For decades, European countries assumed that China is a benign force in international relations.
Chinese American Film Festival 2012 - Jason E. Squire
In 2011, the Academy for International Communication of Chinese Culture (AICCC) conducted a survey of international views toward Chinese cinema. The AICCC concluded that foreign audiences simply don't understand Chinese films and culture. To discuss this, AICCC selected five films that provided popular in China. At USC five AICCC scholars will discuss these films and other issues with American specialists.
Jointly established by Beijing Normal University and International Data Group (IDG) , the Academy for International Communication of Chinese Culture aims to introduce and disseminate Chinese culture worldwide more effectively and contribute to a harmonious world culture through solid, in-depth research and art works with Chinese characteristics by effectively integrating resources from Beijing Normal University, IDG, relevant government departments, enterprises, non-profit organizations and communities.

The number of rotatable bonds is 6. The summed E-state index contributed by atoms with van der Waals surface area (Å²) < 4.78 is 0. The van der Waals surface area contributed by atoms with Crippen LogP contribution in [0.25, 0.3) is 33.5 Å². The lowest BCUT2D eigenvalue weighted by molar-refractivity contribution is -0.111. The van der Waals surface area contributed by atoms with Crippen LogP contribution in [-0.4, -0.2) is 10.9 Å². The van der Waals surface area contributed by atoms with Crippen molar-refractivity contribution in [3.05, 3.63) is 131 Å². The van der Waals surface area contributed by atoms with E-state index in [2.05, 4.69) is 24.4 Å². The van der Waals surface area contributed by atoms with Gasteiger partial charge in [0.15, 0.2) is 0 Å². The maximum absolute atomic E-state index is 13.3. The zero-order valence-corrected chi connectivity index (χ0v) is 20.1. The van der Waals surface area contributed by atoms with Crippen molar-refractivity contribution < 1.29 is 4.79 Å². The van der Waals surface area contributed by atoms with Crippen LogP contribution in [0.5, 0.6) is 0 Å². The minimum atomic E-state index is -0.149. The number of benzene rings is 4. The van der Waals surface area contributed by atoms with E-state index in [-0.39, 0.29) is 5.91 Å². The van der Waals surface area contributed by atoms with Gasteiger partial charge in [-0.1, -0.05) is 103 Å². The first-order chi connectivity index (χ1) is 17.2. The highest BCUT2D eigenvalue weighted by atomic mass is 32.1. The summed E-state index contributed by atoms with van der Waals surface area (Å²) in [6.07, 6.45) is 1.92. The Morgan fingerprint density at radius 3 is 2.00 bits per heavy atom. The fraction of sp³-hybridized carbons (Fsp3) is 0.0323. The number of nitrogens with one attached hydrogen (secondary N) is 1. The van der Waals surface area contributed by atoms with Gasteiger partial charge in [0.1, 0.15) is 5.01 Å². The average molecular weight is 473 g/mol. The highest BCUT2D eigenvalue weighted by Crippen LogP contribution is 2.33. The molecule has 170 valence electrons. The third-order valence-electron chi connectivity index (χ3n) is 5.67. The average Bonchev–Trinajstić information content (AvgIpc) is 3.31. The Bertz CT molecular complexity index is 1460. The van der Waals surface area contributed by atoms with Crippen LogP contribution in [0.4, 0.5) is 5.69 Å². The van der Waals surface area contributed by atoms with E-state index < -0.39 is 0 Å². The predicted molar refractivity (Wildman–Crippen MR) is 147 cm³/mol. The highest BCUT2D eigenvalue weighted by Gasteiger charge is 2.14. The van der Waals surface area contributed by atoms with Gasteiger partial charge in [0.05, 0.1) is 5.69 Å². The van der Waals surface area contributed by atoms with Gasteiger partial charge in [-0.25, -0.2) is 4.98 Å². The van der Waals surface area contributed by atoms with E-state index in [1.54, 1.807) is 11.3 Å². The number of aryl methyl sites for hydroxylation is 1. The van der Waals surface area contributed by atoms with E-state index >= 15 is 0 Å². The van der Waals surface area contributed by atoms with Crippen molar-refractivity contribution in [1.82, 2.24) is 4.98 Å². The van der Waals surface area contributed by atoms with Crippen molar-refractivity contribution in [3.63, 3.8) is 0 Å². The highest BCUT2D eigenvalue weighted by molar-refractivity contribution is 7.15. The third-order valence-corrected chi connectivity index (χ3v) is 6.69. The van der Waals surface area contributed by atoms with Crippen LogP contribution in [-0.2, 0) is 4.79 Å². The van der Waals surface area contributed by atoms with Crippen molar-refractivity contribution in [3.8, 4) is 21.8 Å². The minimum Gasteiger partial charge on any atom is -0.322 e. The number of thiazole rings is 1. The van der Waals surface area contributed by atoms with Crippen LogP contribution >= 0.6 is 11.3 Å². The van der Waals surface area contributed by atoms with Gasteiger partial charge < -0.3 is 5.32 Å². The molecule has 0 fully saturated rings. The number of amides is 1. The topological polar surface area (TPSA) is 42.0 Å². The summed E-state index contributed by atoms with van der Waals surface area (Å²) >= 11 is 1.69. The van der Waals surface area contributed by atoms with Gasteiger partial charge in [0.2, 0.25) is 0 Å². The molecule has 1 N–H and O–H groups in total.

Jason E. Squire, professor at the USC School of Cinematic Arts, teaches movie business, case studies and screenwriting. Squire’s groundbreaking research on business aspects of entertainment helped establish “movie business” as a distinct area of academic study. After a career as an executive at United Artists, 20th Century-Fox, Avco Embassy and with producer Alberto Grimaldi, Squire joined USC’s faculty. He has written for The New York Times, Los Angeles Times and appeared on CBS, NPR, Newsweek On Air, PSB (Korea), NHK (Japan) and China Radio International.
This video is also available on the USCI YouTube Channel.
For the rest of the Film Festival Speakers:
Tensions evident in the recent European Union-China virtual summit reflect the increasing skepticism in Europe toward China and the worries over Ukraine and economic ties as well as human rights and environmental issues.